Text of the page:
Besides, this report of the Commission reminds us that the recommendation of its earlier Report No.113, and, as reiterated in Report No.152, that the Indian Evidence Act, 1872, requires insertion of section 114B. Such an amendment will ensure that in case a person in police custody sustains injuries, it is presumed that those injuries have been inflicted by the police, and the burden of proof shall lie on the authority concerned to explain such injury.

Besides, in order to curb the menace of torture and to have a deterrent effect on acts of torture, the Commission recommends stringent punishment to the perpetrators of such acts. The draft Bill annexed to this Report provides for punishment extending up to life imprisonment and fine. In this report, dealing with the crucial issue of Compensation to the Victims of Torture, the Law Commission has left it to the Courts to decide upon justiciable compensation after “taking into account various facets of an individual case, such as nature, purpose, extent and manner of injury, including mental agony caused to the victim as also the socio-economic background of the victim and will ensure that the compensation so decided will suffice the victim to bear the expenses on medical treatment and rehabilitation. ” Besides, the Commission has recommended the establishment of an effective mechanism to protect victims of torture, complainants and witnesses to instances of torture against possible threats, violence and ill treatment.

Applying the law of torts, which states that “liability follows negligence,” the Indian state must own responsibility for the injuries caused by its agents on Indian citizens. Agents of the state often claim sovereign impunity and here the Law Commission has commented “it is the citizens who are entitled for fundamental rights, and not the agents of the State.”

How Did This Journey Begin?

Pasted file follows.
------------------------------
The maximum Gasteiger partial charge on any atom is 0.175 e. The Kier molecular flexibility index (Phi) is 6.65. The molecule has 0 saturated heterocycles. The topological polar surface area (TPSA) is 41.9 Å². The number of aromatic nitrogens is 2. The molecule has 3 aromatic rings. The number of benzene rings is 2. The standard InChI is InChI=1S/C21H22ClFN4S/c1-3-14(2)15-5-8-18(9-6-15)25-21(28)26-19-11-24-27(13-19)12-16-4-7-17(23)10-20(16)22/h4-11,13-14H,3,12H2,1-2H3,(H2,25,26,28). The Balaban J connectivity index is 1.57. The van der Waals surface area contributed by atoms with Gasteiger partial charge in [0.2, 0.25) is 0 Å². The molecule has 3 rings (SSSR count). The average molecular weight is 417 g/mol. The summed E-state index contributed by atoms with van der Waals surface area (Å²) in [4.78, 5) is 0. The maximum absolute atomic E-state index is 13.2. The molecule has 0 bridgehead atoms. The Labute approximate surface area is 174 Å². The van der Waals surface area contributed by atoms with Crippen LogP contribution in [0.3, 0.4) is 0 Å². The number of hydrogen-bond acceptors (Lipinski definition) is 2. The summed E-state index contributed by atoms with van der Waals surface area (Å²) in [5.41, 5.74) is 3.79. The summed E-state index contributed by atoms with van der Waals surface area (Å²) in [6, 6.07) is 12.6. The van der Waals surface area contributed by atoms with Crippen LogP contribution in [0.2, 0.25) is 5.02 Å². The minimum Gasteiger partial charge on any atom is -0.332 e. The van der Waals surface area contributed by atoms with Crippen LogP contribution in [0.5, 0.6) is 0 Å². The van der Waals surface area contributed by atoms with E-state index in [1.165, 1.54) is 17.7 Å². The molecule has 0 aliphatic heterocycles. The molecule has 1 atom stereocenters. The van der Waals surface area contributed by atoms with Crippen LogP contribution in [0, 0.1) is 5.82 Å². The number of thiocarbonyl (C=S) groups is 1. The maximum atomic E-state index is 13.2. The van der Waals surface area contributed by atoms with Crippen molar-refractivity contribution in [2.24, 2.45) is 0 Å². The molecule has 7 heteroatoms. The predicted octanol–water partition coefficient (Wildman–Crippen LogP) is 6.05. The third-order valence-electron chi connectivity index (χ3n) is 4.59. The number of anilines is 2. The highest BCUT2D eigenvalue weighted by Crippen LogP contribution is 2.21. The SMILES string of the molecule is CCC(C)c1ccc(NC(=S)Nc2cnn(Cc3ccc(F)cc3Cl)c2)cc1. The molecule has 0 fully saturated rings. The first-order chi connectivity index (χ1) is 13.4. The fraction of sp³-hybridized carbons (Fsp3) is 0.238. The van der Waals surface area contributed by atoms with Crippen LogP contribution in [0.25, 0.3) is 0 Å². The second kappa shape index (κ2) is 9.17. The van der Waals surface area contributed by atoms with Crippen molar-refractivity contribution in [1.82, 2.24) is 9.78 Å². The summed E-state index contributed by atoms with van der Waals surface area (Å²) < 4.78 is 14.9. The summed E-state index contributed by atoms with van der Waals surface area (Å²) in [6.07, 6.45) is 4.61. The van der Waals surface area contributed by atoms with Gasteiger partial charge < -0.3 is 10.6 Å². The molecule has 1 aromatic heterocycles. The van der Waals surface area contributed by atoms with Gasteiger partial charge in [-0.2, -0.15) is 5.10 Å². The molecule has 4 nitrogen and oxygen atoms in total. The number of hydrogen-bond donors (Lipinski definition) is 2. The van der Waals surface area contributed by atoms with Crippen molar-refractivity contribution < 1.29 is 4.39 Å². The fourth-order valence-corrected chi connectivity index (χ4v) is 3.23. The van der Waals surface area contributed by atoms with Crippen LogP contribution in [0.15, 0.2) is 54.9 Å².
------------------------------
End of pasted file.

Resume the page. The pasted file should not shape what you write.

The Law Commission of India in its first Report (1956), titled “Liability of the State in Tort,” observed that at the time of framing the Constitution the question as to what extent, if any, the Union and the States should be made liable for the tortious acts of their servants or agents was left for future legislation. Thus, in the changed circumstances/conditions, the country should also formulate suitable legislation. The old distinction between sovereign and non-sovereign functions should no longer be involved to determine the liability of the State, and therefore the State should be subjected to the general law liability for injuries caused to the citizens and also in case if the State employees commit wrong in discharge of their duties.

The 113th Report of the Law Commission made special recommendations on custodial torture and recommended the amendment to the Indian Evidence Act, 1872, by inserting section 114B providing that in case of custodial injuries, if there is evidence, the court may presume that injury was caused by the police having the custody of that person during that period. Onus to prove contrary is on the police authorities. Law requires for adoption of a realistic approach rather than narrow technical approach in cases of custodial crimes. The amendment proposed by the Commission reads as follows: